Tuesday, August 15, 2017

Australian Government rewards KPMG chief who oversaw 1MDB audit with country's highest tax job: Michael Andrews is now chairman of the Board Of Taxation

by Ganesh Sahathevan I

While this is old ,it is worth mentioning now given that the !MDB theft is now a criminal matter being investigated by the FBI:

12 December 2014

Appointments to the Board of Taxation

The Government is pleased to announce four new appointments to the Board of Taxation. Mr Michael Andrew has been appointed as Chair with Mrs Peggy Lau Flux, Mr Mark Pizzacalla and Mr Craig Yaxley appointed as members of the Board.
The Board of Taxation consists of up to 10 members and is a non-statutory advisory body charged with contributing a business and broader community perspective in improving the design of taxation laws and their operation.
Mr Michael Andrew brings a deep understanding of the business community and tax law from his time as Chairman and CEO of KPMG International from May 2011 to July 2014 and Chairman of KPMG Australia from 2007 to 2011.  He is currently the Co-Chair of the Australian B20 Working group on Anti-Corruption and Transparency.

According to Sarawak Report:



KPMG International being "EnRoned"? : Fallout from Malaysia's 1 MDB scandal may cost KPMG USD 10 billion

A new verb, "Enron-ed" was coined by John M. Cunningham, the former Arthur Andersen Director in the Seattle Office, to describe the demise of Arthur Andersen.

KPMG International ,the Swiss Cooperative under which KPMG partnerships worldwide come together to offer audit and other services under the direction of a Global Executive Leadership Team,  has found itself entangled in Malaysia's 1 MDB sovereign wealth fund scandal. 

It appears that in managing the crisis it now faces, KPMG may be managing its 1 MDB documents in a manner similar to  Arthur Andersen and its  documents related to the  Enron assignment which led to the effective demise of that firm which was once considered the gold standard in auditing. 

The Sarawak Report website that has in recent weeks published 1 MDB emails that reveal gross financial impropriety,  recently published email correspondence between 1 MDB and its former auditor, the KPMG partnership in Malaysia,where KPMG has been shown to provide directions  on how 1 MDB's books should be 
re- presented in order to receive an unqualified audit opinion. 

1 MDB is now unable to repay its loans worth USD 10 billion and counting, and it is likely that the company will be liquidated, with its debts assumed by the Malaysian Government which has effectively guaranteed 1 MDB's borrowing.

KPMG International has been queried about its potential liability for the possible if not probable  civil and criminal claims arising from the 1 MDB scandal, and its general counsel Tom Whetered has insisted that the Cooperative offers no client services and has nothing to do with 1 MDB.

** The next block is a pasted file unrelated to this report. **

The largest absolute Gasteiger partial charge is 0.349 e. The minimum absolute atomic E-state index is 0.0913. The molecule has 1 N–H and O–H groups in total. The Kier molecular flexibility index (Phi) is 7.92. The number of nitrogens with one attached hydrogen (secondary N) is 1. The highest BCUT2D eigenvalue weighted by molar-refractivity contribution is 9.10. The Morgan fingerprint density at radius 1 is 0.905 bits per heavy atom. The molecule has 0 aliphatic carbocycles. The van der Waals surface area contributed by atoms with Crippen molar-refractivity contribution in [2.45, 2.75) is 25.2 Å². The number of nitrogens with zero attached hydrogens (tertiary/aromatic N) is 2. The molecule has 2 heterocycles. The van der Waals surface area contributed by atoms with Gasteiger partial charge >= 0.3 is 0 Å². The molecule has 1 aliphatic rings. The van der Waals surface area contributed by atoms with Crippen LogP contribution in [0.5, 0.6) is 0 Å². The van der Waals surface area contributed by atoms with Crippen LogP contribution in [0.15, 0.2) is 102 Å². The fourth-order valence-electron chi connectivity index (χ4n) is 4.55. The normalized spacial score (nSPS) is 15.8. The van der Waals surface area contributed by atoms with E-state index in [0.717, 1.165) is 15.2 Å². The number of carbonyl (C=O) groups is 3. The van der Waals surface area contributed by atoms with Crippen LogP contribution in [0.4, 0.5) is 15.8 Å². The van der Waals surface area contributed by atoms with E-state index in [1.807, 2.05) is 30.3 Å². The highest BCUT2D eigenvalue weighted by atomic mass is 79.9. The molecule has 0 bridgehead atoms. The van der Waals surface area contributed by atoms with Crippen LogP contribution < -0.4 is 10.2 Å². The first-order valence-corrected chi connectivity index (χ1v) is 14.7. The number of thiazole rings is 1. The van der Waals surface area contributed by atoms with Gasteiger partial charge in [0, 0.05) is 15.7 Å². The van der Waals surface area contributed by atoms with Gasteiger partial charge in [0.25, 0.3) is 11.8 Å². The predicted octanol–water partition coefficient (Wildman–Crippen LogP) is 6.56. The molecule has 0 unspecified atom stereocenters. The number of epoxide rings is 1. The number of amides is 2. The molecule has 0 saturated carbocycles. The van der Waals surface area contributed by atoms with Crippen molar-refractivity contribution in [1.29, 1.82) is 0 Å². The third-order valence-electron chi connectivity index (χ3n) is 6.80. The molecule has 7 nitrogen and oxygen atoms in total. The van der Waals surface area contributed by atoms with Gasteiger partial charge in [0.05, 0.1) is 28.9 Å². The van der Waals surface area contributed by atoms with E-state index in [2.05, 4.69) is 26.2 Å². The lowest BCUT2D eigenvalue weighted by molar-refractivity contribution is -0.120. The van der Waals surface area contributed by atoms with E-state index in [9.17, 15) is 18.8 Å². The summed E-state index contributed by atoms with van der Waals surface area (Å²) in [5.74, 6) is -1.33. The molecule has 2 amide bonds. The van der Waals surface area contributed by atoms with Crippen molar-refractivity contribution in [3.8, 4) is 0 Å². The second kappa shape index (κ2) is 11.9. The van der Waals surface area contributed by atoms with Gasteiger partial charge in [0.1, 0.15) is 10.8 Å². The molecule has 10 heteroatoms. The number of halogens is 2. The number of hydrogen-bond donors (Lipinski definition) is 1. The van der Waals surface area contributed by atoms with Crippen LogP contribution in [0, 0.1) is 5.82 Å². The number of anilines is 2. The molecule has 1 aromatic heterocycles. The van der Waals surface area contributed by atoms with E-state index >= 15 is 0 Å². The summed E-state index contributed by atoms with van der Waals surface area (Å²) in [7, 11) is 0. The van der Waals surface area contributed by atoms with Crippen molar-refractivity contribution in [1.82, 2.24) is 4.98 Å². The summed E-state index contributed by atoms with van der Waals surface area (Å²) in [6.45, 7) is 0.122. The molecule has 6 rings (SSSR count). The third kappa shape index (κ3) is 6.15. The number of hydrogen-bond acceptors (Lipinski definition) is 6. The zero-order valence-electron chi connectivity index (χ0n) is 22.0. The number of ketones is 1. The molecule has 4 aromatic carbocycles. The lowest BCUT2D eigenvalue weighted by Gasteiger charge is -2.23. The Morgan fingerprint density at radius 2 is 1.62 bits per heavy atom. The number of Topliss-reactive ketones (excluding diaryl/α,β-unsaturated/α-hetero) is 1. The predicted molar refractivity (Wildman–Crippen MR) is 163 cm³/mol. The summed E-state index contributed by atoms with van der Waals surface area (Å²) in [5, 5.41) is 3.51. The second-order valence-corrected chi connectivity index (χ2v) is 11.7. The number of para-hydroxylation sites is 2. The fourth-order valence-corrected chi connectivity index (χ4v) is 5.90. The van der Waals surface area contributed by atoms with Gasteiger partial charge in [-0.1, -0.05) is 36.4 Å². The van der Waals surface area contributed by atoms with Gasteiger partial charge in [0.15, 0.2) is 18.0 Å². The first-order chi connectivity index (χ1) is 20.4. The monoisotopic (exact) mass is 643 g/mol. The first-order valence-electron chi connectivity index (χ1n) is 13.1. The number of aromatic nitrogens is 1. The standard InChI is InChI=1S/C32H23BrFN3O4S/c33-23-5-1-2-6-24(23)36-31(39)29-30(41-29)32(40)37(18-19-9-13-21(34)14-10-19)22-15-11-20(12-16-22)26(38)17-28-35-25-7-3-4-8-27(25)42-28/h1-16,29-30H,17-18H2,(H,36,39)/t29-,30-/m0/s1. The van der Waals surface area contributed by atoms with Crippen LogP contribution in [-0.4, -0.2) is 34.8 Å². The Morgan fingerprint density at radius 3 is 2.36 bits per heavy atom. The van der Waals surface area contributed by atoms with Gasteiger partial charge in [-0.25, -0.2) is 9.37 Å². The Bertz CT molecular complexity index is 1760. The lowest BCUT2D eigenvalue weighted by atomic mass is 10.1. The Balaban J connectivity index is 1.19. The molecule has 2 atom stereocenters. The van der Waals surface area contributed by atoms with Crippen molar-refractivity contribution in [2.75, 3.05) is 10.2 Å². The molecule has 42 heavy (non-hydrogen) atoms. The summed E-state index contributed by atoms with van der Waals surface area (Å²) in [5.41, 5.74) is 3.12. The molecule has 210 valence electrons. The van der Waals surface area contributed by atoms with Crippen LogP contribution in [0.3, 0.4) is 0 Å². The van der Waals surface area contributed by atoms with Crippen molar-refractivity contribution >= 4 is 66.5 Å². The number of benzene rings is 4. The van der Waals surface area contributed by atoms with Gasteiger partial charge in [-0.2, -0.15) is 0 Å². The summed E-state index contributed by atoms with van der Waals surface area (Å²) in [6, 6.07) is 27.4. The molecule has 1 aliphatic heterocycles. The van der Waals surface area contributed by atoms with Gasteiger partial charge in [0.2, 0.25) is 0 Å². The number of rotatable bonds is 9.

However that is a denial based on form for everything in substance says otherwise. To begin with, KPMG International counts as its revenue fees from the Malaysian partnership,and that will include fees from the 1 MDB assignment. In fact its  recently retired chairman , Michael Andrews,  identified Malaysia as a target market for growth when he took on that role.

Then the Singapore managing partner Sai Choy Tham, who is also a member of KPMG International's Global Executive Team , is also Regional Head of Audit, South East Asia.  Mr Tham has been queried about his communication with the KL office with regards the 1 MDB emails revealed by Sarawak Report,and has been asked specifically if communications in the past weeks has included directions about the management of 1 MDB documents. He has refused to confirm or deny that he has issued  directions in that regard, in his capacity as Regional Head Of Audit and member of the KPMG Global Executive Team.
The queries put to Mr Tham were also put to KPMG International chairman John Veihmeyer, who has also chosen to remain silent.

Meanwhile ,KPMG's  partners in Malaysia have , in response to the Sarawak Report expose, insisted that all they have done they have done in accordance with international accounting standards.
Each of the Big 4 has its own auditing procedures that are considered proprietary, and in insisting that the 1 MDB audit was executed in accordance with international standards the partners in Malaysia are really saying that they have acted in accordance with KPMG International's established norms and procedures. 
Put in another way, the Malaysian partners are insisting that they have acted  as directed by KPMG International, even as KPMG International seeks to distance itself from them.

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